COP26: time to walk the talk

The 26th United Nations Climate Change Conference – known as COP26 - has closed, further progress has been made, and the implications are material. Businesses now have more certainty. But investment, fiscal policy and price signals are going to be needed.

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Pic: The Clyde Arc on Clyde River, Glasgow

As with any change, climate and its mitigation will hit the most vulnerable the hardest.

"Businesses and governments may have formed a plan for a sustainable future at the recent COP26 conference. Now they need to deliver on the plan."

Multilateralism still has some life in it, even if bilateralism has become the norm in many other spheres. The challenges will require sustaining this shared responsibility.

At least 30 countries have both grown gross domestic product (GDP) and reduced carbon commitments. Technology might improve that trade-off in the future. But countries acting together with more ambitious targets raises the demand on resources and the coordination challenges.

The transition is sure to spring surprises. Economists’ estimates of the impact of climate change are often a fraction of those of scientists, at least partly because economists presume smooth adjustment paths. Our lived experience suggests the adjustment paths will be very uneven.

Any change brings opportunity and the larger the change the larger the opportunity. The International Energy Agency (IEA) has suggested clean energy investment must more than triple from current levels to around $US4 trillion per year.

Resources required

It doesn’t stop there. Some cities are rethinking transit to reduce demand for infrastructure and energy. Healthcare, so central to dealing with the human costs of the pandemic, faces its own climate pressures. If the global healthcare sector were a country, it would be the fifth-largest emitter of greenhouse gases. Many healthcare systems rely on single-use items to reduce infection but only about 15 per cent of healthcare waste is considered hazardous. The opportunities are substantial and widespread.

This investment will require resources. Not just funding but capital equipment, staff, technology and know-how. Some of this may come from a redirection of existing investment which doesn’t meet climate requirements. But global investment has already been soft and commodity investment in the last five years is the weakest in at least two decades. The ability to redirect is low.

Consequently, the bulk will need to come from delayed consumption which will also need to embody a shift in the mix of consumption away from carbon-intensive products. Rising funding costs and inflation are already suggesting the world’s call on resources eclipses supply.

To deliver this, the price or availability of carbon-intensive consumption must rise relative to low-carbon consumption. This could be through a price signal such as interest rates, product prices or an exclusionary policy which overtly limits some types of consumption.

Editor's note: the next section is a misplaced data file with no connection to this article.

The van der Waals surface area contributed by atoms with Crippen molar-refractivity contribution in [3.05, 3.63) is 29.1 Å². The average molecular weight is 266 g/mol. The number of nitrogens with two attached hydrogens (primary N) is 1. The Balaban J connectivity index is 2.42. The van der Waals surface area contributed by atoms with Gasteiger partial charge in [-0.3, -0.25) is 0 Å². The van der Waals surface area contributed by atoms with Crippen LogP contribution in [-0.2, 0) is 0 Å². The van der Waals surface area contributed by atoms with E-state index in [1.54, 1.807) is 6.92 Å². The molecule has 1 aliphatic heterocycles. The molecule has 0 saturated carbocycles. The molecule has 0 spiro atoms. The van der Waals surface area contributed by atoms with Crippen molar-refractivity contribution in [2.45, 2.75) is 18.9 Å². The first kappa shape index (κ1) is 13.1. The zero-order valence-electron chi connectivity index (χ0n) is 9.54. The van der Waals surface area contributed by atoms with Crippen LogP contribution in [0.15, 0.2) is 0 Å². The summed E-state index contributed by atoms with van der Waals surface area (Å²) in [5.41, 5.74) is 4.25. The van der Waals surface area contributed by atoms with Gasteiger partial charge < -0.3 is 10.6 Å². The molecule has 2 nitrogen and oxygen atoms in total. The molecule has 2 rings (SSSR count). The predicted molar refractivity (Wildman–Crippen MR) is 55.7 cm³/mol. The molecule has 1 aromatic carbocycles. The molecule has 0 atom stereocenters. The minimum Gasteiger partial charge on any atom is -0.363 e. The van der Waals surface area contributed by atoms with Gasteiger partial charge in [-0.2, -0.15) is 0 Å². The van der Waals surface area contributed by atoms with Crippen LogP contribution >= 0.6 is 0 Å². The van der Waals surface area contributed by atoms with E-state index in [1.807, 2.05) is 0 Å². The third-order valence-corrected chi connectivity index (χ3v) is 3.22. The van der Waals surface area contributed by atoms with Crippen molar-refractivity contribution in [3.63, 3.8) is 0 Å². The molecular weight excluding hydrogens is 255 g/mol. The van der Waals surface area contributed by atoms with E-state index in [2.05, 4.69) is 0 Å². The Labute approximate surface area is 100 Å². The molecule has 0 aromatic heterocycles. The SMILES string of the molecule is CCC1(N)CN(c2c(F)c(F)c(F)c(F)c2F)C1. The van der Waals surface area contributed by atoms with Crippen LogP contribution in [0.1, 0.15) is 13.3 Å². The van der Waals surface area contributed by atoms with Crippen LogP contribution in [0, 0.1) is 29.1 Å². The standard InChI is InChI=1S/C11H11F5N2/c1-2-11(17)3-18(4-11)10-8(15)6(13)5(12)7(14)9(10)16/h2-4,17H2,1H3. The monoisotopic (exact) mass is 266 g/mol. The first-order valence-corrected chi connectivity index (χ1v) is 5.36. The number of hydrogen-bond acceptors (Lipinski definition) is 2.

Fiscal policy absolutely has a role to play but we’re jumping from a low bar. The Organisation for Economic Co-operation and Development (OECD) suggests only 2 per cent of COVID-related spending has been allocated to green measures. Funding a stable climate erodes traditional concerns government debt is a legacy for the next generation. Economic downturns – when competition for resources eases and the economy needs stronger demand – are valuable opportunities to advance the green agenda.

Most to gain

As with many opportunities, those who have the most also have the most to gain. Some communities will find this adjustment extremely challenging. The supply and price of many of life’s necessities – including food, shelter and insurance – will be affected. Power prices in parts of Asia, Europe and the UK have recently been highly volatile and estimates of the costs of climate-related events are proving to be much higher than forecast.

The pandemic has already exacerbated existing inequalities and created new ones. Inequality itself lowers GDP growth. The economic cost of the pandemic for the US may be 75 per cent of GDP compared with early-stage estimates of a global cost of around 2 per cent of world GDP. Even the cost of single-country events is large. Hurricane Katrina is estimated to have cost 1 per cent of US GDP and the 2019 Australian bushfires 5 per cent of Australian GDP.

Trade liberalisation provides some sobering lessons. Those disadvantaged were often viewed as simply failing to adjust. Reflecting, as Michael J Sandel has put it, “the tendency of forget the luck and good fortune that helped them on their way”. But longer-term studies suggest labour markets more exposed to import competition from China experienced larger declines in employment and earnings and increases in poverty, single-parenthood and mortality related to drug and alcohol use.

The world’s experience with trade liberalisation suggests support for the agenda can best be sustained when the losses do not fall disproportionately. The climate response must heed this message.

While progress can be hard to observe, more than 80 per cent of global GDP has a net-zero target. We have the plans and tools; now it’s about the opportunity and not leaving anyone behind.

Richard Yetsenga is Chief Economist at ANZ

The views and opinions expressed in this communication are those of the author and may not necessarily state or reflect those of ANZ.

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